Bramley-Moore Dock

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Bramley-Moore Dock
Bramley Moore Dock Gates - - 1433064.jpg
Dock gates on the Dock Road
LocationVauxhall, Liverpool, United Kingdom
Coordinates53°25′30″N 3°00′11″W / 53.4250°N 3.0030°W / 53.4250; -3.0030Coordinates: 53°25′30″N 3°00′11″W / 53.4250°N 3.0030°W / 53.4250; -3.0030
OS gridSJ334924
OwnerThe Peel Group[1]
OperatorMersey Docks and Harbour Company
Opened4 August 1848[2]
TypeWet dock
Area9 acres (3.6 ha), 3,106 sq yd (2,597 m2)[3]
Width at entrance60 ft (18 m)[3]
Quay length935 yd (855 m)[4]
Bramley-Moore Dock
Bramley-Moore Dock is located in Merseyside
Bramley-Moore Dock
Bramley-Moore Dock
Location within Merseyside

Bramley-Moore Dock is a dock on the River Mersey, England, and part of the Port of Liverpool. The dock is located in the northern dock system in Vauxhall, connected to Sandon Half Tide Dock to the north and Nelson Dock to the south. Jesse Hartley was the architect with opening in 1848. In 2017, it was announced that Everton F.C. had acquired the dock with planning applications due to be submitted in 2019 under the project name, The People's Project


The dock was opened on 4 August 1848,[2] as part of Jesse Hartley's major northern expansion scheme of that year, and was named after and opened by John Bramley-Moore, chairman of the dock committee at the time.[1][2] When built, Bramley-Moore Dock was the most northerly part of the dock system.[2] At the time, access to the River Mersey was from the south, through the new Nelson and Salisbury Docks, which were all commissioned simultaneously. When built, Bramley-Moore Dock was used for the largest steamships of the era.[5]

In 1851, further docks were opened to the north. These included Wellington Half Tide Dock, which gave a second access point for Bramley-Moore into the Mersey. The berthing of the larger ships was moved to the new Sandon Dock and Huskisson Dock within a few years of opening because of the ease of access to the river these docks offered. Around 1900, the Wellington Dock and the adjoining Sandon Dock were realigned, with the half tide dock separated as Sandon Half Tide Dock, as it remains today.

Although a mixed use dock, with one of the original transit sheds still in place, Bramley-Moore did extensive coal trade.[6] The coal handling included both coal for export and bunker coal for steamships in the port, transported from the South Lancashire Coalfield. A high-level railway opened in 1857 to transport coal directly to the north quay.[6] The high-level railway was connected by viaduct to the adjacent Lancashire and Yorkshire Railway line.[7] The high-level railway was operational from 1856 to 1966.[5]

After the decline in coal-fired steamships, the dock continued to export coal. Following the demise of coal mining in South Lancashire, and most of the UK, the export market for coal dissolved with the dock ceasing coal exports in 1988.[6] The dock is still commercially active with one of the original 1848 transit sheds still in use. Two other quays are used for unloading aggregates. The port's Svitzer tugs are based, with their home berths, in the dock.

Disused hydraulic accumulator tower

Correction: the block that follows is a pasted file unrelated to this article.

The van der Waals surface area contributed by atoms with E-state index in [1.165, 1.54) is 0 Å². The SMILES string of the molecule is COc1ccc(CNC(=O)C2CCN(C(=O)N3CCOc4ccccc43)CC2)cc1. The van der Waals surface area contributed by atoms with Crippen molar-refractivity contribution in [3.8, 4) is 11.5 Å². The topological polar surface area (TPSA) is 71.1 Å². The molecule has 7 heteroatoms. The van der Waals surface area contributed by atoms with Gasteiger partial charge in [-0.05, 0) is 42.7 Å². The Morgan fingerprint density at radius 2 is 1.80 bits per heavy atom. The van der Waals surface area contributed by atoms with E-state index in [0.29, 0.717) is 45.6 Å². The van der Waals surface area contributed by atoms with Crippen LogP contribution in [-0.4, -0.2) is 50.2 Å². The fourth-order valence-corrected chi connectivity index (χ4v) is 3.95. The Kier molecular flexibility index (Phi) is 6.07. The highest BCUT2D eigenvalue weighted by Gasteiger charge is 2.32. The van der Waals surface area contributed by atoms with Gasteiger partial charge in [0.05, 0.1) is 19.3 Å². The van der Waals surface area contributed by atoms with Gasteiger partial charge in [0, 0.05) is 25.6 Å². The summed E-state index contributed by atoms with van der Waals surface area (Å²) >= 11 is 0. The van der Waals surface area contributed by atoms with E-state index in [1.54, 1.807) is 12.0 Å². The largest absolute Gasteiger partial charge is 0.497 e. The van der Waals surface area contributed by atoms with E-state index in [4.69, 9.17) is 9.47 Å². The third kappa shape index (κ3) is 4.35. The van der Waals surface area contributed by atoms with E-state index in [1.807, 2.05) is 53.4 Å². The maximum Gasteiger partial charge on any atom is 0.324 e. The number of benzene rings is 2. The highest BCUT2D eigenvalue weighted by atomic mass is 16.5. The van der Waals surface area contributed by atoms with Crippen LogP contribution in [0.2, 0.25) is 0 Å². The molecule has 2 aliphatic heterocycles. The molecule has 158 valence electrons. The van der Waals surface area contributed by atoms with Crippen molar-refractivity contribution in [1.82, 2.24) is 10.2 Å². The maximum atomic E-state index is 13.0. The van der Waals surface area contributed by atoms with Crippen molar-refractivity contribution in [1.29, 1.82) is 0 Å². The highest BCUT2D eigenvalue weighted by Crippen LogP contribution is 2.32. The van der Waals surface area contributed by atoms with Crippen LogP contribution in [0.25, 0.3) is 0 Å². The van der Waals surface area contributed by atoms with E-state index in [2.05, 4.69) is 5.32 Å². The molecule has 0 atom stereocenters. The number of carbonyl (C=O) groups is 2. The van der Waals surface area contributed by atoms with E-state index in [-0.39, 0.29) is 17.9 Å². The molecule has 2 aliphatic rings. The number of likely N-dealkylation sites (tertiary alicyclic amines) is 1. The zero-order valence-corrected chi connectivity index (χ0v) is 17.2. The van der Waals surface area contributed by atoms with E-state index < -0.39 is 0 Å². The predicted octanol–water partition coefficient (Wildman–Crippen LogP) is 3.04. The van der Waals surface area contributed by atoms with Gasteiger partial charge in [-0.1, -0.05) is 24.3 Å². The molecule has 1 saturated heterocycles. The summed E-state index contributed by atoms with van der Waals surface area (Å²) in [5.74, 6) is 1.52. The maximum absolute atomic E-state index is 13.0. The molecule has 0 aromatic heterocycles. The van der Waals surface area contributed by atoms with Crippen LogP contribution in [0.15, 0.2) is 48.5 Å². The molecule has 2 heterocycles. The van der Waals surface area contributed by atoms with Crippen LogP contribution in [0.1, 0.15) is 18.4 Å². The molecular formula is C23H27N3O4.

Bramley-Moore Dock is the location of one of Liverpool's brick-built hydraulic accumulator towers.[8] The tower provided hydraulic power to dock gates and lifting equipment.

Bramley-Moore Dock within the Central dock cluster, 1909

Future of the dock[edit]

In 2007, the Peel Group, owners of the Mersey Docks and Harbour Company, unveiled the £5.5 billion Liverpool Waters regeneration programme. Bramley-Moore Dock is encompassed in the 150-acre (0.61 km2) site.[9]

Bramley-Moore Dock is the most northern of the docks within the Liverpool Maritime Mercantile City World Heritage Site & the planned Liverpool Waters and the most southerly of the working docks.[10] The hydraulic tower and dock retaining walls are Grade II listed buildings.[1][11]

On 23 March 2017 it was announced that a deal had been agreed between Liverpool City Council, Everton F.C. and Peel Holdings to acquire the dock for a new football stadium, however no planning application has yet to be submitted.[12]


  1. ^ a b c McHale, Kirsty (30 August 2016). "New Everton stadium: The story of Bramley-Moore Dock". Liverpool Echo. Retrieved 30 August 2016.
  2. ^ a b c d "Bramley-Moore Dock". Liverpool History Online. Archived from the original on 16 January 2009.
  3. ^ a b Baines 1859, Part II, p. 85
  4. ^ Baines 1859, Part II, p. 116
  5. ^ a b McCarron & Jarvis 1992, pp. 12–14
  6. ^ a b c "Trading Places - a history of Liverpool Docks". Liverpool Museums. Archived from the original on 28 October 2008.
  7. ^ Ritchie-Noakes 1980, p. 50
  8. ^ "Hydraulic Engine House at Bramley Moore Dock, Liverpool". British Listed Buildings. Retrieved 30 August 2016.
  9. ^ "Peel unveil £5.5 billion investment plans". Peel Group. 6 March 2007. Archived from the original on 9 October 2007. Retrieved 18 April 2008.
  10. ^ Bond, Stephen (28 February 2011). "Assessment of the potential impact of the proposed Liverpool Waters master plan on OUV, at Liverpool Maritime Mercantile WHS, for English Heritage" (PDF). The Architects' Journal. p. 27. Retrieved 4 September 2016.
  11. ^ "Bramley Moore Dock Retaining Walls, Liverpool". British Listed Buildings. Retrieved 30 August 2016.
  12. ^ "Everton agree deal for new stadium site". BBC News Online. 23 March 2017.


External links[edit]